Whatever one’s belief system, whether Catholic, one of the many Protestant denominations, Jewish, Muslim, or another faith, religion can be a big part of a person’s identity. It’s important to empower seniors who live at senior communities to maintain the spiritual component of their lives.
Today’s communities accommodate resident of all faiths, whether at communities dedicated to caring for seniors of a particular faith, or at secular communities that provide services for residents of all faiths, seniors can maintain their spiritual traditions after a move to senior living.
There has been a long tradition of senior communities run by churches for their members that continues to this day. What’s more, even senior communities that aren’t affiliated with or dedicated to any particular religion work hard to accommodate residents of all faiths.
About 1 in 50 Americans are Jewish according to the Pew Research Religion and Life Project, so there is a small but significant niche market for Jewish senior living. There are many Jewish oriented senior communities throughout the country, particular in areas that have high Jewish populations such as the Northeastern states and Southeast Florida. According to the Assocation of Jewish Aging Services, “there are approximately 100 non-profit Jewish senior living organizations and about 130 Jewish-sponsored or affiliated communities in the U.S.” These communities serve kosher food, celebrate Jewish holy days and offer Jewish services and observe the Sabbath (Shabbat). One of the many communities in our network that cater to practitioners of Judaism is Reutlinger Community for Jewish Living, formerly known as the “Home for Jewish Parents.” In addition to a resident Rabbi, kosher food, and the honoring of Jewish holidays and traditions, the community is even home to its own Jewish Heritage Museum. Many Jewish senior communities have holocaust survivors as their residents, and have to deal with caring for residents who have difficulties such as and flashbacks to that horrible time; with dementia care residents being particular vulnerable to such post-traumatic stress.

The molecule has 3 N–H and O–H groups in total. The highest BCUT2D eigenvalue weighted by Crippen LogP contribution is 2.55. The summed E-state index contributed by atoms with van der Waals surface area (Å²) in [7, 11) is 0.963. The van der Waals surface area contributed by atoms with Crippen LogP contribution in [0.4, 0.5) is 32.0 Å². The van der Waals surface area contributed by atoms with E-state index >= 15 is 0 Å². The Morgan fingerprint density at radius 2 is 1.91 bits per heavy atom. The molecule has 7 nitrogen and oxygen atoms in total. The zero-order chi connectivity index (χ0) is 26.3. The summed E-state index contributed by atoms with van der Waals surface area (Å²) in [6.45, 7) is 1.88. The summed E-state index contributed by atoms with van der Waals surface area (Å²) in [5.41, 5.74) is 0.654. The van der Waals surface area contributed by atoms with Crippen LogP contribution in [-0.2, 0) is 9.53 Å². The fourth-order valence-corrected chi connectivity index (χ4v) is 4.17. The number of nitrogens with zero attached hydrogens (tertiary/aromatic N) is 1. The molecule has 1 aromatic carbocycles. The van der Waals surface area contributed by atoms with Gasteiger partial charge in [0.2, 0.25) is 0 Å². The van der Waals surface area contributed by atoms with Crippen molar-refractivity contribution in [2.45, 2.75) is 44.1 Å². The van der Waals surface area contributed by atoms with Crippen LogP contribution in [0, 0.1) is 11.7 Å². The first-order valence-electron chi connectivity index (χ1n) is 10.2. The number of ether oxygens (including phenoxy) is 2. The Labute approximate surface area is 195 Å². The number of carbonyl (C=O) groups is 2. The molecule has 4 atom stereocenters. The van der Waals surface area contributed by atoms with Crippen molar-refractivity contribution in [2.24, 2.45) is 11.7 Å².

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While many communities are Jewish oriented, a large number of them have a good population of people of other faiths as well, and, while accommodating Jewish residents and their traditions, have non-denominational management.
Catholic senior living is no new concept either. According to the Pew Research study, nearly one in four Americans identifies as Catholic, so it’s natural there would be a wealth of catholic oriented communities across the U.S. While a retirement home opened at Mount Angel Benedictine Abbey in 1966 was billed itself as “the nation’s first Catholic retirement home”, catholic bodies have been caring for the aged and disabled, particularly those of low means, for much longer.
Today, Catholic communities thrive and are dotted across the U.S. One of many is St. George Village, a continuing care retirement community in Roswell, Georgia. The community is “is located on 20 beautifully landscaped acres on the campus of the St. Peter Chanel Catholic Church and the schools of Queen of Angels and Blessed Trinity High”. In additional to all the amenities you might expect from an upscale retirement community, St. George Village offers mass and communion daily. Milwaukee Catholic Home is another great example of a Catholic senior community. It is steeped in the Catholic tradition and offers Catholic mass and honors Catholic holy days, but at the same time welcomes residents of all faiths.These are just a couple of many possible examples. Catholic senior living are widespread across the U.S. – with Catholic nursing homes being especially common.